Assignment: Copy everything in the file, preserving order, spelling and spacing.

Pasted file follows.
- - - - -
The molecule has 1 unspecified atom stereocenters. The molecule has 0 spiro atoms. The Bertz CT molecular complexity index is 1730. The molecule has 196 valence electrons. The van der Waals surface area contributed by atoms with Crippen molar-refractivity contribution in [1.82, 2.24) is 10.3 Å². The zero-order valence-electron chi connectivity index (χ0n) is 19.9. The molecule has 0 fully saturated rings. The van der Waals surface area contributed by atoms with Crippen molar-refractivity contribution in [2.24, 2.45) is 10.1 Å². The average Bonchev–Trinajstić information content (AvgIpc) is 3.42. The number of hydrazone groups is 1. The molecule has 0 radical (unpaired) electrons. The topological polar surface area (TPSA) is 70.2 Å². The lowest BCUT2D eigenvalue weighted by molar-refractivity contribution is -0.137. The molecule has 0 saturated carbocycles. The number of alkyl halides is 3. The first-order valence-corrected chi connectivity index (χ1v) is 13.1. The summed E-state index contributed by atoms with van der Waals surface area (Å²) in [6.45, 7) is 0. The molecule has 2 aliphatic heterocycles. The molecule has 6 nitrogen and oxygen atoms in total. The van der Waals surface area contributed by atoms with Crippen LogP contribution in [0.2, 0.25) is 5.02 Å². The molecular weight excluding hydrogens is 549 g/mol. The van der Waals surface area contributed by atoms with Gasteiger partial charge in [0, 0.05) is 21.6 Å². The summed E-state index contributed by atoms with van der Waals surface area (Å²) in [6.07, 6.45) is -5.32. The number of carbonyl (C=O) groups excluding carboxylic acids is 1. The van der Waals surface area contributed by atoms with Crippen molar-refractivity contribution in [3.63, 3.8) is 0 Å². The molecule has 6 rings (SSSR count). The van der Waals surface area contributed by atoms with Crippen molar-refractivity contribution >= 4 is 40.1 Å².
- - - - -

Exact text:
The molecule has 1 unspecified atom stereocenters. The molecule has 0 spiro atoms. The Bertz CT molecular complexity index is 1730. The molecule has 196 valence electrons. The van der Waals surface area contributed by atoms with Crippen molar-refractivity contribution in [1.82, 2.24) is 10.3 Å². The zero-order valence-electron chi connectivity index (χ0n) is 19.9. The molecule has 0 fully saturated rings. The van der Waals surface area contributed by atoms with Crippen molar-refractivity contribution in [2.24, 2.45) is 10.1 Å². The average Bonchev–Trinajstić information content (AvgIpc) is 3.42. The number of hydrazone groups is 1. The molecule has 0 radical (unpaired) electrons. The topological polar surface area (TPSA) is 70.2 Å². The lowest BCUT2D eigenvalue weighted by molar-refractivity contribution is -0.137. The molecule has 0 saturated carbocycles. The number of alkyl halides is 3. The first-order valence-corrected chi connectivity index (χ1v) is 13.1. The summed E-state index contributed by atoms with van der Waals surface area (Å²) in [6.45, 7) is 0. The molecule has 2 aliphatic heterocycles. The molecule has 6 nitrogen and oxygen atoms in total. The van der Waals surface area contributed by atoms with Crippen LogP contribution in [0.2, 0.25) is 5.02 Å². The molecular weight excluding hydrogens is 549 g/mol. The van der Waals surface area contributed by atoms with Gasteiger partial charge in [0, 0.05) is 21.6 Å². The summed E-state index contributed by atoms with van der Waals surface area (Å²) in [6.07, 6.45) is -5.32. The number of carbonyl (C=O) groups excluding carboxylic acids is 1. The van der Waals surface area contributed by atoms with Crippen molar-refractivity contribution in [3.63, 3.8) is 0 Å². The molecule has 6 rings (SSSR count). The van der Waals surface area contributed by atoms with Crippen molar-refractivity contribution >= 4 is 40.1 Å².